If yours isn't working, send it back for repair. Every product has a couple lemons that make it out the door. Most of the folks I know that own Baby Eagles are more than happy with them. So just send it back and respectfully ask them to return it to working order. I have been doing warranty repair (not firearms) for well over 10 years now, and I could tell you about some lemons that appeared among some very well known and respected name products that all building tradesman would know. Didn't mean the whole line was bad, it just meant some defective ones got out the door. It happens. That's what warranty departments are for. We're here to serve the customer. :p

Al Thompson
April 9, 2003, 07:35 AM
Dude, I'm with MJRW on this one. The factory needs to fix it or replace it. If your lucky enough to have a good smith nearby, you are indeed lucky. There are essentially none where I live.

April 9, 2003, 10:15 AM
Oh well, I hav'ent sent a gun off for repair since 1983......but I remember the hassle. (POS Valmet M-76)

MR already told you they will not re-finish where you desire and after you said this in your first post:

"I am sending it back this one last time. If it doesn't come back functioning flawlessly with some serious investigative work and serious resolutions to the problem, I'm done with Magnum Research for good. I have found their investigation of the problem and the solutions to be completely inadequate as well as tedious." will never be happy

enjoy the hunt!

April 9, 2003, 03:49 PM
and FWIW- the car warranty comparison is not quite valid.

While my Nissan trucks have never need any service, the VW Beetle does (alot!) and I do take it in for free factory service. But they do not box it up and ship it back to the factory in Mexico!! They fix it right there at the service department and there is none of the 'waiting w/o answers' thing.

OAN--I will not buy new firearms from shops that will not accept the firearms back for warranty service, but rather you send it back to the manufacture yourself. The shop in Portland that I was reffering to above with the cheap NIB Baby Eagles makes you sign a form saying you will not bring the new firearm back to them for service!! Screw that. I did buy my compact 9 BE used there for $239 though........sweet deal.

April 9, 2003, 05:13 PM
Is paying for repair of a slightly malfunctioning gun an acceptance that the company isn't really responsible for manufacturing quality goods? At what point is the malfunctioning just luck of the draw and when is it a problem?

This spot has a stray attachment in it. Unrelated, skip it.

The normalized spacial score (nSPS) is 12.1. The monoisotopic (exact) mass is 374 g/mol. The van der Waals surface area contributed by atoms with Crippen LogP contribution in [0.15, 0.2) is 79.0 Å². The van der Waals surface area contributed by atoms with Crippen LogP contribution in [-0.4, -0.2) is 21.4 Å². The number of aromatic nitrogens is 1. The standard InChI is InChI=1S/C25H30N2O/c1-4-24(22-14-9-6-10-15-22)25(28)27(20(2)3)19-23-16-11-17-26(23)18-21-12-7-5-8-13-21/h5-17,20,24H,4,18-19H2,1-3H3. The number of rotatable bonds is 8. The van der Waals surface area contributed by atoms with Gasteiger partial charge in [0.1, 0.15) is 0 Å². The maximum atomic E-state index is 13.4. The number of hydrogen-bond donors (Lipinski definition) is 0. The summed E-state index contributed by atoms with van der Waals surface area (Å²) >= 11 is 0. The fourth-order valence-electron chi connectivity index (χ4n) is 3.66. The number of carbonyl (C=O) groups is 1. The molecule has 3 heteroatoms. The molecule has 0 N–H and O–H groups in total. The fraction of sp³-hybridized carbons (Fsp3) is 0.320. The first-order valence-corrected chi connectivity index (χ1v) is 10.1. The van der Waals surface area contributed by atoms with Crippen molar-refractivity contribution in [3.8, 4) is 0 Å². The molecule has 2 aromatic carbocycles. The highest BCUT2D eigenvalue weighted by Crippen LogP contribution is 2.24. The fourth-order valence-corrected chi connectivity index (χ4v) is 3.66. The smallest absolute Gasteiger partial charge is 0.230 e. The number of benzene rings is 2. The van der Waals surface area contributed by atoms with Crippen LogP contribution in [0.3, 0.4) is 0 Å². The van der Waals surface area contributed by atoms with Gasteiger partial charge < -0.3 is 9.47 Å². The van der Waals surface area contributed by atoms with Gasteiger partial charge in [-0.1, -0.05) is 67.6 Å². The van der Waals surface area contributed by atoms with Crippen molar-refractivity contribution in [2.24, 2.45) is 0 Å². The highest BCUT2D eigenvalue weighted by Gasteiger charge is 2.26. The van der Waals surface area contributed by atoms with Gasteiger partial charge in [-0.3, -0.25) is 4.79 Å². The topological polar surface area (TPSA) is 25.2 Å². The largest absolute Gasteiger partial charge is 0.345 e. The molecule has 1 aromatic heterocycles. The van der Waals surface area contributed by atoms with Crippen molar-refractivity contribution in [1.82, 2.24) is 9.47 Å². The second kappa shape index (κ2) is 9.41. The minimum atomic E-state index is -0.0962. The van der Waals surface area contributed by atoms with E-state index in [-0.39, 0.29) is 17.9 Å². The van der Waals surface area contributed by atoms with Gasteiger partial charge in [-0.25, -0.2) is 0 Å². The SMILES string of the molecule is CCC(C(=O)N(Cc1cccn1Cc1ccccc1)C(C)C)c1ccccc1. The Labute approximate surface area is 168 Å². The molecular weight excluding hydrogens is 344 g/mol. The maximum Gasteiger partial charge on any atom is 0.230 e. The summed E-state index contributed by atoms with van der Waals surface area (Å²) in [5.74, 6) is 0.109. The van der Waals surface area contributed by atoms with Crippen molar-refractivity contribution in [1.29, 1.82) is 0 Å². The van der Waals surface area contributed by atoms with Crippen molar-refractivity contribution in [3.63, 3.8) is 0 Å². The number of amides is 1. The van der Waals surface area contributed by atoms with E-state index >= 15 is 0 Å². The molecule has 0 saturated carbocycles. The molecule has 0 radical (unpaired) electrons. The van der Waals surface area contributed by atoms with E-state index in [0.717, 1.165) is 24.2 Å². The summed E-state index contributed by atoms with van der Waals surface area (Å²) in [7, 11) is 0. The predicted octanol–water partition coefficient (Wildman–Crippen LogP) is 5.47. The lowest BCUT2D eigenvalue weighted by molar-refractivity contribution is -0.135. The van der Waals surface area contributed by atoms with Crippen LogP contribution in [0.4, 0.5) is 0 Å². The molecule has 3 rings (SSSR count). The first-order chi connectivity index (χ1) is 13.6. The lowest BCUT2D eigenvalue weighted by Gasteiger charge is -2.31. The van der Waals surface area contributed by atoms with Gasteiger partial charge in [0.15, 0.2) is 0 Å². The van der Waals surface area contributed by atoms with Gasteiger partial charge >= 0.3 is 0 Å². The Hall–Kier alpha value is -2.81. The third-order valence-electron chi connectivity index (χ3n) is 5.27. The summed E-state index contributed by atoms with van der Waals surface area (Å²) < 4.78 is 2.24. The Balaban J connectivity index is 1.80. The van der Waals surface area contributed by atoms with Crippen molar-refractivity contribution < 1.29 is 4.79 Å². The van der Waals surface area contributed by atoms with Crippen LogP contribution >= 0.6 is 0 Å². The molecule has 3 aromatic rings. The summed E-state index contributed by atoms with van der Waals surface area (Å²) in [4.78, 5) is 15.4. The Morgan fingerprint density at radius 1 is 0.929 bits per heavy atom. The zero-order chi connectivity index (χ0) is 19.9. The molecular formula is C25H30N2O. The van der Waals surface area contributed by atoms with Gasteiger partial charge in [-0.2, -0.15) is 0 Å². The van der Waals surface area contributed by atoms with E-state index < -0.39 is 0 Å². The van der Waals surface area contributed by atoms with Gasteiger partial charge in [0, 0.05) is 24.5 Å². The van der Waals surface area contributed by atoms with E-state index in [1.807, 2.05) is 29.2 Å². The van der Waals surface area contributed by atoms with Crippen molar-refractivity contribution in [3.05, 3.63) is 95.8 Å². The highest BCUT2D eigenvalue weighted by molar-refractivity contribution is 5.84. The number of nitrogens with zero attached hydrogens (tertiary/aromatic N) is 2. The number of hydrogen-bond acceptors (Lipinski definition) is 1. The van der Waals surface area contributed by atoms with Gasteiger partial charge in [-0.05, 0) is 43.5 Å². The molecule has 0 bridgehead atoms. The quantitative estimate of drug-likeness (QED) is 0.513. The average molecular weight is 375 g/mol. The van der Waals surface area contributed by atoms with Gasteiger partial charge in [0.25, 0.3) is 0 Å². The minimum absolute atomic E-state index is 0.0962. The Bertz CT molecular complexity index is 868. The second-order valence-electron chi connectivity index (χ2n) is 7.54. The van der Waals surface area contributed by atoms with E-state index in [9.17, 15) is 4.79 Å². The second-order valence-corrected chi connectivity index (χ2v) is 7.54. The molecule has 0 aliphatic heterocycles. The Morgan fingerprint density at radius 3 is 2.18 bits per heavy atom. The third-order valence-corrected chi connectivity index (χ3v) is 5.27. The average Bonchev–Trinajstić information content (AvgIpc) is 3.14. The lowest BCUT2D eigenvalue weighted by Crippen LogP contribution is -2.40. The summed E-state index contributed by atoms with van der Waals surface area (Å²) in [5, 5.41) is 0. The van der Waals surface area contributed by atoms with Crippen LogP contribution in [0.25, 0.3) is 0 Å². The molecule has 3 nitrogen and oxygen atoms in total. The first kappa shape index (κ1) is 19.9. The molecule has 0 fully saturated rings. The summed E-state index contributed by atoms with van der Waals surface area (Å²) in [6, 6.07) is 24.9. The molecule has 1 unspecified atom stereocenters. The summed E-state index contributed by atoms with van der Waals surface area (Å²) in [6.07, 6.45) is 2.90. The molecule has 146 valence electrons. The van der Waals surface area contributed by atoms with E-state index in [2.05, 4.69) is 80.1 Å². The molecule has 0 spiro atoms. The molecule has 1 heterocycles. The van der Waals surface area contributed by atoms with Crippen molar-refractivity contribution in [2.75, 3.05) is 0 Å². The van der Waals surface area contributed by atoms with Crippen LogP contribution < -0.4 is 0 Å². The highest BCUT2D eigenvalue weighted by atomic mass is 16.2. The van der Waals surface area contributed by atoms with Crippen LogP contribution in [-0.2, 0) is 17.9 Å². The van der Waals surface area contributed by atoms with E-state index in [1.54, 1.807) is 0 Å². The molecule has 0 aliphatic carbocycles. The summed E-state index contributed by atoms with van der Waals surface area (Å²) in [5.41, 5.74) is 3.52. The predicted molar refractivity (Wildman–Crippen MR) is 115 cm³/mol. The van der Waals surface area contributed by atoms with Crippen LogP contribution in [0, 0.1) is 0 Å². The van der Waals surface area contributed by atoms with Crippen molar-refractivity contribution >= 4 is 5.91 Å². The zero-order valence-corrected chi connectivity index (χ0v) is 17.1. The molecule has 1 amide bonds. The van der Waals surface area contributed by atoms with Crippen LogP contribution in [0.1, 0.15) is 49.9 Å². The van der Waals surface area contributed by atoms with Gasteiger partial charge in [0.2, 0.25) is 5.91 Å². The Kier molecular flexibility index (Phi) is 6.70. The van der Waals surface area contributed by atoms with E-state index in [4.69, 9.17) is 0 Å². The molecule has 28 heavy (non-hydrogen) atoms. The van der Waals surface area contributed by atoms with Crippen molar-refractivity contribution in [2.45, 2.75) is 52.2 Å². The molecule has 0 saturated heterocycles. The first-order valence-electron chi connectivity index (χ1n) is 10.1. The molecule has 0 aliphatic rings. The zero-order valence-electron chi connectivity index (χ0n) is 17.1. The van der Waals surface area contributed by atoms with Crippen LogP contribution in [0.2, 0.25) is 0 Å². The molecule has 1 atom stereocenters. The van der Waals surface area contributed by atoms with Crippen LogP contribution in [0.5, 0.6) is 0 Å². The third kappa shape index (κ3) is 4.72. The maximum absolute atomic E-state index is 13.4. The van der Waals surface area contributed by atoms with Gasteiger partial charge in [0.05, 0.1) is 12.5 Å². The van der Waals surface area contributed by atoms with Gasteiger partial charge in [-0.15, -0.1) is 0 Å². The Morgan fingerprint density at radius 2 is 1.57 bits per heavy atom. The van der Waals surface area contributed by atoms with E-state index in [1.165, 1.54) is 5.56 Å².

These questions are something we each decide for ourselves so MJRW, here is what I think, based on 15+ weapons used experience. Take it as you will.

Occasionally, a lemon will come along... I know, it is crappy when you get one, if you ever get one. But that's life. How to remedy the situation? Well, here's my procedure when I discover a repeating jam.

1. Tear down. Visually inspect.
2. Vary ammo loads.
3. Have someone more familar with the weapon model look.
4. Gun dealer/gun smith look at it (never met one who wouldn't look for free)
5. If not an option, the the company.

You did just about all that, to whatever level of detail you saw fit. Now, the weapon still has failures of on kind or another. Well, I would ask other owners if they experienced these problems and if the pass on with time. A number of poeple told me the P99's trigger might be alittle rough but would smooth out over time. Now, I don't honestly give a crap how the trigger feels. That's unimportant to me, so long as it works consistently and reliably.

If no one can help you and the company seems to be ignorant/stupid about your problem, then maybe they either don't understand teh true nature of the problem or don't care. If you can determine that it is the latter, let know they suck and dispose of the weapon as you see fit. I argee that if you have enough failures to where you aren't comfortable with the weapon, especially for carry, get rid of it. Ignore those who say there are some things that you find annoying must be accepted.

Dude is clearly someone who doesn't mind tearing down and "editing" himself. I know I don't feel that comfortabel with my machinist skills to attempt what he recommends. I, for the record, own two guns that have performed without gun-related fault through out their service lives. One has about 3,000 to 4,000 rounds through it and the other has somewhere in the neighborhood of 9,000 to 10,000 rounds. THe previous owner told me he'd never had a problem in the roughly 2,000 rounds he put through and the nearly six years I've had it, it preforms without fault, due to regular and careful maintenance.

If you decide to dispose of the weapon, when you tell people of your experience, be sure to keep in mind that yours was one gun. If anything, I'd be more pissed off at the lack of customer attention.

April 9, 2003, 06:56 PM
MJRW: you are preaching to the choir here about gun dealers not taking responsibility for the stuff they sell.... that's a pet peeve of mine and a soap box I've preached from on many occasions.

At the risk of sounding like a lawyer: licensed dealers in any product are required by law to assume a level of responsibility for it's quality way above that of a private party seller. Every state I know of has an "implied warranty of merchantibility" which is lawyerese for saying the thing has to work like it's supposed to. If not, THE DEALER is legally liable to take ownership of the problem and make it right with the customer and then fight with the manufacturer to recover his expenses.

For a reason I have never understood, gun dealers have managed to side step this and nobody calls them on it. They sell whatever crap ships in from their distributors (sometimes knowing it has problems) and the just point you to the manufacturer when the gun doesn't work. Guess what? That's not only morally wrong, it's also ILLEGAL in every state I'm aware of.

April 9, 2003, 07:39 PM
It's also not kosher for dealers to add a percentage to the price if you want to use a credit card............which the dealer I was reffering to above also does.